Relations between U.S. allies Japan and South Korea have descended to another low, fueled by issues of wartime history and the still-poisonous legacy of Japan’s harsh colonial rule over Korea from 1910 to 1945. The two countries’ leaders have not met since May 2012, and polls show that three times more Koreans view China more favorably than Japan. A senior adviser to the Japanese prime minister recently suggested to me that the United States might no longer be given a free pass to use its bases in Japan to support South Korea in a war.

This dysfunctional relationship threatens to undermine U.S. security interests, including dealing with a rising China and an aggressive North Korea. For too long, U.S. policymakers have told themselves that wartime memories will eventually fade. It is clear that the passage of time cannot by itself cure the corrosive effect of historical injustice or dim the fires of nationalism among younger generations of Northeast Asians.

Unfortunately for the U.S., the reality is that neither Japan nor South Korea seems capable of finding a path toward reconciliation on its own. In addition, the U.S. bears a historical responsibility for the unfinished nature of the postwar settlement and the subsequent Cold War system that blocked reconciliation.

There are, however, practical steps that could improve this situation. The biggest issue on the agenda should be compensation for all individual victims of the system of forced labor the Japanese empire used during wartime — beginning with the Sino-Japanese war in 1937 — including “comfort women” who were coerced into sexual servitude. The Japanese government, with official U.S. support, has long insisted that the issue of compensation was settled by the San Francisco Peace Treaty and by the agreements normalizing relations with China and South Korea. But some legal scholars, including some Japanese, argue that a settlement between states does not bar individuals from seeking compensation.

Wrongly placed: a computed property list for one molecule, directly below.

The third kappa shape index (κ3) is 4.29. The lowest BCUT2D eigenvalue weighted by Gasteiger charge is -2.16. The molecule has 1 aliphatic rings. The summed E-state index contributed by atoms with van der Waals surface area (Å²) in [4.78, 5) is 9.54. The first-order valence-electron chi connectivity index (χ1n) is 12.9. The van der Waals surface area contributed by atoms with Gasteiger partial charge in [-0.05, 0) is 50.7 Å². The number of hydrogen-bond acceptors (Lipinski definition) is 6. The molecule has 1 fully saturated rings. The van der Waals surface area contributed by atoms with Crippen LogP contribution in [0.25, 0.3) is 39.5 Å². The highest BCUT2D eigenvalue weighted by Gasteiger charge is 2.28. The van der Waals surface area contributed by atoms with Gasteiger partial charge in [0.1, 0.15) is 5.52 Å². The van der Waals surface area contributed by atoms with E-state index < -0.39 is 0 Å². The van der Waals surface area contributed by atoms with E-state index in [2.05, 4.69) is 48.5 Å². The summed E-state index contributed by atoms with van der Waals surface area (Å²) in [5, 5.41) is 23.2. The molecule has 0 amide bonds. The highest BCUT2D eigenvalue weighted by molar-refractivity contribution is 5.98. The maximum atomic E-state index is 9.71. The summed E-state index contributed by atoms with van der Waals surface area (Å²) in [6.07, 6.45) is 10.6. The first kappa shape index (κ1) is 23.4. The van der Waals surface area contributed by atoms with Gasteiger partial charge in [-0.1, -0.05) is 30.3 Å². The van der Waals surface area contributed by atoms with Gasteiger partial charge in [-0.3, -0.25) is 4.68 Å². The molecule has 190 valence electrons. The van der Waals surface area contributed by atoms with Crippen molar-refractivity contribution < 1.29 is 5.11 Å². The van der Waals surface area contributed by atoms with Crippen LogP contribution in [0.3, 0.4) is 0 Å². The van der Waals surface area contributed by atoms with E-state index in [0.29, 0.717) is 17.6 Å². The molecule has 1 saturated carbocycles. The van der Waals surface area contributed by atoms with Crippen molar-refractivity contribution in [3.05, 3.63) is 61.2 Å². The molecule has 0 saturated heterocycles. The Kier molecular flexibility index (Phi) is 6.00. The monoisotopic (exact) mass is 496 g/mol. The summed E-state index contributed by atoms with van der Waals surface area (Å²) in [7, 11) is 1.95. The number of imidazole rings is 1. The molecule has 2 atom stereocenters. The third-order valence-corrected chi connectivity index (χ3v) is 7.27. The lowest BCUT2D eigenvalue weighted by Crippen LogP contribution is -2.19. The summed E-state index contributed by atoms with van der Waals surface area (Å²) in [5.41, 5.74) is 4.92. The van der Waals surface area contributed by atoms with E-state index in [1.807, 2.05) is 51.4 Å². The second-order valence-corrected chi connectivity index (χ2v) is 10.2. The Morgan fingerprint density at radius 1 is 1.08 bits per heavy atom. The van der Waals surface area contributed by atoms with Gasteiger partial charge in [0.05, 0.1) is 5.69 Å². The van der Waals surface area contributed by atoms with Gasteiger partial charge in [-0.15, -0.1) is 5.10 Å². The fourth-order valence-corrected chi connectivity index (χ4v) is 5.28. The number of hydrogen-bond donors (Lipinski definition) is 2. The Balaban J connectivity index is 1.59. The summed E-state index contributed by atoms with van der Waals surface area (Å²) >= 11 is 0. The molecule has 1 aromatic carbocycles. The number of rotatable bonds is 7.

Recent South Korean court decisions have upheld this principle. In July, two high courts ordered major Japanese firms — Mitsubishi Heavy Industries, Nippon Steel and Sumitomo Metal Corp. — to pay Koreans who were forced to labor in their factories and mines during the war. Korean historians believe that about 1.2 million Koreans were forced to work during the war and that some 300 Japanese companies still in operation used such workers.

Japanese policymakers are alarmed that Japanese company assets could be seized if they refuse to pay, further fraying relations. But rather than seeing this as a threat, the Japanese should view this is as an opportunity to provide justice for those victims, most of whom are in their final years.

Japan should follow the model of the German Fund for the Future, formally known as the Foundation “Remembrance, Responsibility and Future.” The €5.2 billion fund, founded in 2000, is a joint project of the German government and the German private corporations that used forced labor during World War II. In cooperation with international partner organizations, it has compensated more than 1.6 million survivors in almost 100 countries. The foundation continues to conduct research and education programs.

Senior Clinton administration officials, led by then-deputy Treasury secretary Stuart Eizenstat, played a central role in the complex negotiation with multi-nation governments and citizen groups that led to the formation of the German fund and a similar one in Austria. Their involvement was prompted in part by lawsuits filed against German firms in U.S. courts. U.S. officials saw it as in the country’s national interest to reduce tensions with Germany and resolve the issue for all forced laborers, not just those filing suit.

Washington needs to play the same role today with Japan. For their part, Korea and China and groups representing victims of forced labor should publicly accept this solution as a final settlement of all issues of compensation. The Japanese need assurance that this would bring real closure.

This would, of course, be a bold and politically difficult step for all nations involved. The U.S. must abandon its position of neutrality on wartime history issues, as it is not really a neutral party, and step forward. Japanese leaders must break with the habits of defensiveness about the past and take the initiative. And Japan’s wartime victims must be ready to relinquish the use of history as a political weapon.

Only this kind of effort can break the dangerous stalemate about the past that threatens the future of Northeast Asia.

Daniel Sneider is associate director for research of the Shorenstein Asia-Pacific Research Center at Stanford University and co-director of the center’s Divided Memories and Reconciliation project.

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